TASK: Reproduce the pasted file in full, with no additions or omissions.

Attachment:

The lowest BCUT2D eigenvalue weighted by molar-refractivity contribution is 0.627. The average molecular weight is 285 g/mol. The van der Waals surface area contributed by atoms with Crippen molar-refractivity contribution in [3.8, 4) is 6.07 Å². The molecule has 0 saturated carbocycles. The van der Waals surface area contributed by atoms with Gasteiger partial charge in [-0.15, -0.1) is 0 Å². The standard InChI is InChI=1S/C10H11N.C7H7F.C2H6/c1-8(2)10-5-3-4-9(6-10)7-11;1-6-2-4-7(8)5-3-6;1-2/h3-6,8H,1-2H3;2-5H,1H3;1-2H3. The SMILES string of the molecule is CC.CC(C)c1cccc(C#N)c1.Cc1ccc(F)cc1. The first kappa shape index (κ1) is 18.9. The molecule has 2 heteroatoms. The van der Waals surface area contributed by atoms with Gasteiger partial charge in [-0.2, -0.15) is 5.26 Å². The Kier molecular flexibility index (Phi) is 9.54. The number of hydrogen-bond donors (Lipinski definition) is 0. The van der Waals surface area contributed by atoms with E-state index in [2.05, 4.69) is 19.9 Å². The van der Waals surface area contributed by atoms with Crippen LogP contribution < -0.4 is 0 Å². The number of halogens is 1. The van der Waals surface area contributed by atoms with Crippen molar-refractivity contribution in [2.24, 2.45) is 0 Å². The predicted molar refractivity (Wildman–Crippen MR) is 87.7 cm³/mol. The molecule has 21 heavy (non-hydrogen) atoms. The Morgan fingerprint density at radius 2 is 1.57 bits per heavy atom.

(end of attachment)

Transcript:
The lowest BCUT2D eigenvalue weighted by molar-refractivity contribution is 0.627. The average molecular weight is 285 g/mol. The van der Waals surface area contributed by atoms with Crippen molar-refractivity contribution in [3.8, 4) is 6.07 Å². The molecule has 0 saturated carbocycles. The van der Waals surface area contributed by atoms with Gasteiger partial charge in [-0.15, -0.1) is 0 Å². The standard InChI is InChI=1S/C10H11N.C7H7F.C2H6/c1-8(2)10-5-3-4-9(6-10)7-11;1-6-2-4-7(8)5-3-6;1-2/h3-6,8H,1-2H3;2-5H,1H3;1-2H3. The SMILES string of the molecule is CC.CC(C)c1cccc(C#N)c1.Cc1ccc(F)cc1. The first kappa shape index (κ1) is 18.9. The molecule has 2 heteroatoms. The van der Waals surface area contributed by atoms with Gasteiger partial charge in [-0.2, -0.15) is 5.26 Å². The Kier molecular flexibility index (Phi) is 9.54. The number of hydrogen-bond donors (Lipinski definition) is 0. The van der Waals surface area contributed by atoms with E-state index in [2.05, 4.69) is 19.9 Å². The van der Waals surface area contributed by atoms with Crippen LogP contribution < -0.4 is 0 Å². The number of halogens is 1. The van der Waals surface area contributed by atoms with Crippen molar-refractivity contribution in [2.24, 2.45) is 0 Å². The predicted molar refractivity (Wildman–Crippen MR) is 87.7 cm³/mol. The molecule has 21 heavy (non-hydrogen) atoms. The Morgan fingerprint density at radius 2 is 1.57 bits per heavy atom.